And, if you have an output near 1 for both near the center frequency then the output will be near 1 at the center frequency.
    And, if you have the opposite responses from 0Hz at infinity then the high frequency response (given ideal components) will also be 1/2.

    The phase shift from each however may change this, so we'd have to calculate that in too, which i will do later today if i can get to it.
    The problem is that if they are both tuned to the same frequency then the phase shifts will cause them to add up to zero. So at 1000Hz you may get just zero output.

    LATER:
    Ok yes the two outputs cancel at the cutoff frequencies because the phases are opposite and the amplitudes are the same.
    This means to get a bandpass you would have to connect them in cascade instead. Alternately, you could subtract them if you did not need too sharp of a response, but that probably would be a waste.
     
    Last edited: Nov 30, 2016
  9. case-sensitive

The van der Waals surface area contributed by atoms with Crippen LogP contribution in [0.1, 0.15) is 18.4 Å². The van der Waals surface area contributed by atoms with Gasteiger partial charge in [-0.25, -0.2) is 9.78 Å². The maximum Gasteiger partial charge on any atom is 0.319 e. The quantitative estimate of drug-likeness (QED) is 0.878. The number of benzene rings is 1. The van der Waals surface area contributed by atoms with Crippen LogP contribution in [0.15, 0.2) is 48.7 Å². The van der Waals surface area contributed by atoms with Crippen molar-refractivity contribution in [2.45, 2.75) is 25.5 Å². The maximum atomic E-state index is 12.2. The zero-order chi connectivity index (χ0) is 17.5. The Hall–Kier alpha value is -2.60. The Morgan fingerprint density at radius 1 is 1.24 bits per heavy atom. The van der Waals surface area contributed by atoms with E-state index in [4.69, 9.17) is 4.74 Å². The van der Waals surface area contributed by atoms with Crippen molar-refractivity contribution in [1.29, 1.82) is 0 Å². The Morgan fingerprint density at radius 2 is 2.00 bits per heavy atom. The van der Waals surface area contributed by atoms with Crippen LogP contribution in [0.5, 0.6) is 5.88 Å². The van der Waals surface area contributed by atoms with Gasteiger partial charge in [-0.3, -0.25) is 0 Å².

case-sensitive Member

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    multiplying the responses would get this (see picture).
    The resistors I put in so I could connect a bode plotter before so to get a plot of each branch. Did not work out. So I end up getting bode plots for each half and exporting the values.
    The idea is, ther is a low pass, a band pass and a high pass. Since the speakers are parallel, I was thinking, each gets one band. For the 180 deg phase, the mid will be be connected "in reverse". So then in excel I added the absolute values of the V1*cos ph1 and V3*cos ph3. That does not look good either. Fot the xover I built there is an audible dent. Even though there is an overlap already.
    I can post the Excel file or at least a .csv file?

    edit: the response of each driver would of course be the product of its um capability at that frequency times the output of the xover